Despite the unique challenges of this semester, Joseph said the group has made plans and implemented goals without meeting in person. 

“I’m incredibly proud of the work we put into our platform, how far we are so far and really, the future of it because we are doing more than just our platform,” Joseph said. “There’s a lot more initiatives that you can see we’re taking, and that was always the goal.”

Bale said communication among members of StuGov has improved because of COVID-19 circumstances.

“Because we’re so forced into being into this virtual environment,” Bale said, “we’re more likely to go and confront each other more directly about issues.”

Student feedback has been helpful this semester, Joseph said. He said students will often come to him with input that he later incorporates into StuGov’s goals and initiatives. 

“It makes me happy when people are happy,” Joseph said. “I’m really trying to make sure that the job we do as an e-board, or the job we do as each individual, we make sure we do it to the best of our abilities and that we really try and listen to student-body concerns and needs.” 

Joseph recommended students visit StuGov office hours, which occur once a week. There, students can voice any concerns or check in with their campus representatives.

Baron said she thinks StuGov should work on creating more in-person events.

“Not a lot of people go on the online [events],” Baron said. “It’s harder to interact. If we could do safe activities outside, that would be fun.”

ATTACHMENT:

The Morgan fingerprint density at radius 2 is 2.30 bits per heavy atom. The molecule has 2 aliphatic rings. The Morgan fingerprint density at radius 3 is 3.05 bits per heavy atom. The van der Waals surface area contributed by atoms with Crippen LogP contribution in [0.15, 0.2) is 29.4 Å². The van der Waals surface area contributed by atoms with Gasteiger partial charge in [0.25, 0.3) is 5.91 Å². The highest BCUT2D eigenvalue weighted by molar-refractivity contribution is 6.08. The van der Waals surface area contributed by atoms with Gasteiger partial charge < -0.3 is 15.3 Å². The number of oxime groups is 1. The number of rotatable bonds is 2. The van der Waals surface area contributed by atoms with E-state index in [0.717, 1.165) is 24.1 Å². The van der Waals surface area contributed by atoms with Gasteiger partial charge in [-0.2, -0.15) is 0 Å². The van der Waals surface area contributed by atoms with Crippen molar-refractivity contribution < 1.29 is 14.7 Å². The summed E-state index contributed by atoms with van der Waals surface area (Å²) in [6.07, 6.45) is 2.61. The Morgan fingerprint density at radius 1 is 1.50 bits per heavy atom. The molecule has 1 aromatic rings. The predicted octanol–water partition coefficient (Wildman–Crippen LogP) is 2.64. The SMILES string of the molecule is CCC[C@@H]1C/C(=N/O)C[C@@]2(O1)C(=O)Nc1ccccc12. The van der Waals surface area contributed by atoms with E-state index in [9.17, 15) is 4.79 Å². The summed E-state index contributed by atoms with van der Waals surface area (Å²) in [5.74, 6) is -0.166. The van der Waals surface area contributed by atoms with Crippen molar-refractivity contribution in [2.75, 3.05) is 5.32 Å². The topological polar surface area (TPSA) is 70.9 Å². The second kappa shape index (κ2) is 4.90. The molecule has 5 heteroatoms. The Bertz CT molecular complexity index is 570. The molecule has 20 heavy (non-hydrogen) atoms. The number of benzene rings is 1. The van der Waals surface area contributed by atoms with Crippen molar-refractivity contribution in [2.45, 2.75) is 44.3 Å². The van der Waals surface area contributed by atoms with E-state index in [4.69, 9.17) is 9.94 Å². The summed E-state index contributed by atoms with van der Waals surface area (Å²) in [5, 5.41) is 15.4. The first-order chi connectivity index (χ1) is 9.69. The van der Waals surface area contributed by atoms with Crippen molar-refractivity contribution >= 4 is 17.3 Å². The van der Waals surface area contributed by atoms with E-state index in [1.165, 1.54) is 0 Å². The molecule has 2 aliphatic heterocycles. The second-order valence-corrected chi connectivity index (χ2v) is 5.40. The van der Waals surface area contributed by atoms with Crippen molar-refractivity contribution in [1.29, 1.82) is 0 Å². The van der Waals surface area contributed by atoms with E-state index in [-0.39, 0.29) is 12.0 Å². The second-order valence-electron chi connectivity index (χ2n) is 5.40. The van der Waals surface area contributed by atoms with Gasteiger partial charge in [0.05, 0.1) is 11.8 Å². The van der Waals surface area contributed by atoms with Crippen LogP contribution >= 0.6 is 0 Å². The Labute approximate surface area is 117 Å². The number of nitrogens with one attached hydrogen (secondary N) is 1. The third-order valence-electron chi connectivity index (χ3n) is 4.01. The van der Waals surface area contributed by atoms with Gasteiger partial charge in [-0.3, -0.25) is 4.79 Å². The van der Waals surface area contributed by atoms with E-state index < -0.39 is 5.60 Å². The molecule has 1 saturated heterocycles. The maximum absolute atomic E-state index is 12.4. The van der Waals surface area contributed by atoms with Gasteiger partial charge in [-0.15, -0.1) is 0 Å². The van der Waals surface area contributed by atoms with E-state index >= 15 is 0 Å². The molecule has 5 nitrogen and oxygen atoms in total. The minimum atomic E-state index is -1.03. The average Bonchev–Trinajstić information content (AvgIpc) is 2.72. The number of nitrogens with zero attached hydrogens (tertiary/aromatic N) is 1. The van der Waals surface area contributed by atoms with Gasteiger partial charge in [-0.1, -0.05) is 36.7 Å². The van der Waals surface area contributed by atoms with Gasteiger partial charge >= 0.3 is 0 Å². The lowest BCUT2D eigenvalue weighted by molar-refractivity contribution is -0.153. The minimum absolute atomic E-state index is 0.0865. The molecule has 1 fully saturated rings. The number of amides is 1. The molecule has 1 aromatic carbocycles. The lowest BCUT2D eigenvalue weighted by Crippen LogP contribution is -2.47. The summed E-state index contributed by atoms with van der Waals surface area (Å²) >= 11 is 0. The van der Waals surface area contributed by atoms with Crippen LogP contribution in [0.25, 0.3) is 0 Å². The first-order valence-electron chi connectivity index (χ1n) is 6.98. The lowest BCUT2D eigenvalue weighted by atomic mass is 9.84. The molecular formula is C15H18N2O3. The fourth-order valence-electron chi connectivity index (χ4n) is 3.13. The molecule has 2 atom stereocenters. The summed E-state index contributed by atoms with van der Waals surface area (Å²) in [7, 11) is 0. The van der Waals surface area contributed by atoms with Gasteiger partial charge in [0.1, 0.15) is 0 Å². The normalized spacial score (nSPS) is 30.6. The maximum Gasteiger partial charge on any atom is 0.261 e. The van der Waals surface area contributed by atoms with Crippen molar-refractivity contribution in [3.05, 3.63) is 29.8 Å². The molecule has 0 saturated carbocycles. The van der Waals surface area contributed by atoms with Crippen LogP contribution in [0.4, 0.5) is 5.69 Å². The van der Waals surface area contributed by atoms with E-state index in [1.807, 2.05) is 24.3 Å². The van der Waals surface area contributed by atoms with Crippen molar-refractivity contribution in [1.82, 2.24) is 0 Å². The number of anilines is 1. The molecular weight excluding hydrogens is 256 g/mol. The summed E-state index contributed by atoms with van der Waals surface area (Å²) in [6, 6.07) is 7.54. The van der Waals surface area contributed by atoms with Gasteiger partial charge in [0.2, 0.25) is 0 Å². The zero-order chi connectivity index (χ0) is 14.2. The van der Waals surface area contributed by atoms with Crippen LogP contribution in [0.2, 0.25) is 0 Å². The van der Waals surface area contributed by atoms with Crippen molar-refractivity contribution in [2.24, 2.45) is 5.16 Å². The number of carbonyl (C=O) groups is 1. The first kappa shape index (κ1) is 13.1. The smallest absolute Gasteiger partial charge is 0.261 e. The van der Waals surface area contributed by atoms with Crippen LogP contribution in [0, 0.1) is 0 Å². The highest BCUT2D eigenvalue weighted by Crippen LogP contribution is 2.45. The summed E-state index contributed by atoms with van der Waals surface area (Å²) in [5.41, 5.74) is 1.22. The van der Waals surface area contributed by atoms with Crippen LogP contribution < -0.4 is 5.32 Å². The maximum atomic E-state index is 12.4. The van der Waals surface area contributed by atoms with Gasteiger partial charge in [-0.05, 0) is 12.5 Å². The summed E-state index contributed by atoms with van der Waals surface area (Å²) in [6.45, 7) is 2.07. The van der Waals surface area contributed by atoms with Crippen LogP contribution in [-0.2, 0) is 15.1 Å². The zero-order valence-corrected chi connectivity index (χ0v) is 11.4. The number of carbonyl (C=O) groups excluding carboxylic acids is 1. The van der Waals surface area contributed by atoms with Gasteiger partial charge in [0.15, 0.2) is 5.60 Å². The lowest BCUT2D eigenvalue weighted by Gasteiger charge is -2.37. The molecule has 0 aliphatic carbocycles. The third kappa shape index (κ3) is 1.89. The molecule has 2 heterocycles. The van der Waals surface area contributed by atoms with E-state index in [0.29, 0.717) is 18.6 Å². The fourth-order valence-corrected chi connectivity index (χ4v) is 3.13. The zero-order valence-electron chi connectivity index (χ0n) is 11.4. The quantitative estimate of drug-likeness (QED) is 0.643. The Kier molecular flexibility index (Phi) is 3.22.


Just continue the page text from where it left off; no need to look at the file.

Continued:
Jordan said she is working to create in-person initiatives for students, which include a Wellness Program Kits pickup.

Jordan said the e-board is interested in meeting all of its platform promises made on the campaign trail.

“Everything on our platform is on the way to being accomplished,” Jordan said. “There are tangible steps we’re taking. We’re continuing our plan in the Spring as well.”

Bale said he thinks StuGov should address the University administration’s habit to downplay the severity of issues the student body and faculty would like to see addressed, such as Learn from Anywhere. 

“You can’t keep repressing the students and faculty like this,” Bale said, “when they are crying out for something that they need or giving an opinion on an issue, but you’re not allowing them to say it.”

Melissa Ellin contributed to the reporting of this article.

More Articles

Comments are closed.